1. Read Exodus 19:16-19. Notice that this is much different than the way Jesus announced the foundation of the law in Matthew 22. Why did God scare the people? (He wanted to underscore the importance of the law. He also wanted (if you read the next verses) to keep the people away, so they would not try to see Him and die.)

    2. Read Exodus 20:1-2. What would God add to His resume today? (I am the Lord your God who saved you from eternal death.)

      1. Is this a stronger claim than the original?

    3. Read Exodus 20:3. What does this suggest about our Lawgiver? (That He requires our first allegiance.)

    4. Read Exodus 20:4-6. Why is this second commandment necessary given the first commandment? (This is about the dignity of God. God does not want to be reduced to a "thing" - especially, not something that He has created, or something created by one of His creations.)

      1. Am I twisting God's words? He says he is "jealous" and I suggested it was His dignity. Are the two different? (God is jealous over His position - His dignity.)

      2. What results from giving God what He is due? (Blessings! Blessings even upon our children.)

    5. How would you summarize these first two commandments? (They reflect our study last week - they show that God is holy, set apart, unique.)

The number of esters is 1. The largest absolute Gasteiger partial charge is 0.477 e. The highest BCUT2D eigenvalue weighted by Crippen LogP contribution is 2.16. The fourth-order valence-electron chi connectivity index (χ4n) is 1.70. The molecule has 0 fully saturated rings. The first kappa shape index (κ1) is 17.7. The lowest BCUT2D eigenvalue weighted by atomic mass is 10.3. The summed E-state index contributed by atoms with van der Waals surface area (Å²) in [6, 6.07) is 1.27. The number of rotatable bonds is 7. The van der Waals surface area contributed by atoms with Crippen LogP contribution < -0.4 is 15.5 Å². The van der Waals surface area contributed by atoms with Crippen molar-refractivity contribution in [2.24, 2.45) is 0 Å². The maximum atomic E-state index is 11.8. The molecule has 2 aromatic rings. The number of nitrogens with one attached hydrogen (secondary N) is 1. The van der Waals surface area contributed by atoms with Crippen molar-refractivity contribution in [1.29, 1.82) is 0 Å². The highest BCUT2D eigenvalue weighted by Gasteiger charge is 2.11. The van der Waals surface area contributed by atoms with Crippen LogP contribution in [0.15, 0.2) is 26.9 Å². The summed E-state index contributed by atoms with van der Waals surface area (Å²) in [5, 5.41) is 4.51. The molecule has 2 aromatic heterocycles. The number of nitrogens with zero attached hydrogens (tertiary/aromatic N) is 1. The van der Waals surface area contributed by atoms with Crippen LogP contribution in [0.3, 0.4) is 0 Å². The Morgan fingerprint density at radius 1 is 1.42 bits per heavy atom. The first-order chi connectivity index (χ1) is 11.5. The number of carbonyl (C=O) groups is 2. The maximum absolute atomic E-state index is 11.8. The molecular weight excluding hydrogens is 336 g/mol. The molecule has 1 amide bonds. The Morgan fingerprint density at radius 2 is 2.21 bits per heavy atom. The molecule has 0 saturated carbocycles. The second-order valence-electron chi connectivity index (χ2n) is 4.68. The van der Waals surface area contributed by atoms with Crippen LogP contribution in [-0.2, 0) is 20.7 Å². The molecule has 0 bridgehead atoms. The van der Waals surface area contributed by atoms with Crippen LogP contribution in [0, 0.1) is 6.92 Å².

6. Read Exodus 20:7. What is the first thing that comes to mind when you read this commandment? (Swearing.)

      1. What do you think is the underlying problem which God is addressing? How serious a problem is swearing to that underlying problem? (Again, it is the dignity, the glory of God, which is the underlying issue.)

      2. Would it violate this command for you to claim to be a Christian and do things that would give God a bad reputation? (This, I think, is a much more significant problem then swearing. People think little about swearing, because those who swear are generally not people who claim to be God's representatives. It is those who claim to be His representatives, and who do evil, who misuse His name.)

  4. Ten Commandments - The Transition

    1. Read Exodus 20:8-11. Is this fourth commandment about loving God or about loving our fellow humans? (It honors God for being our Creator, but all humans (including our employees) enjoy this weekly rest.)

  5. Ten Commandments - Love To Neighbor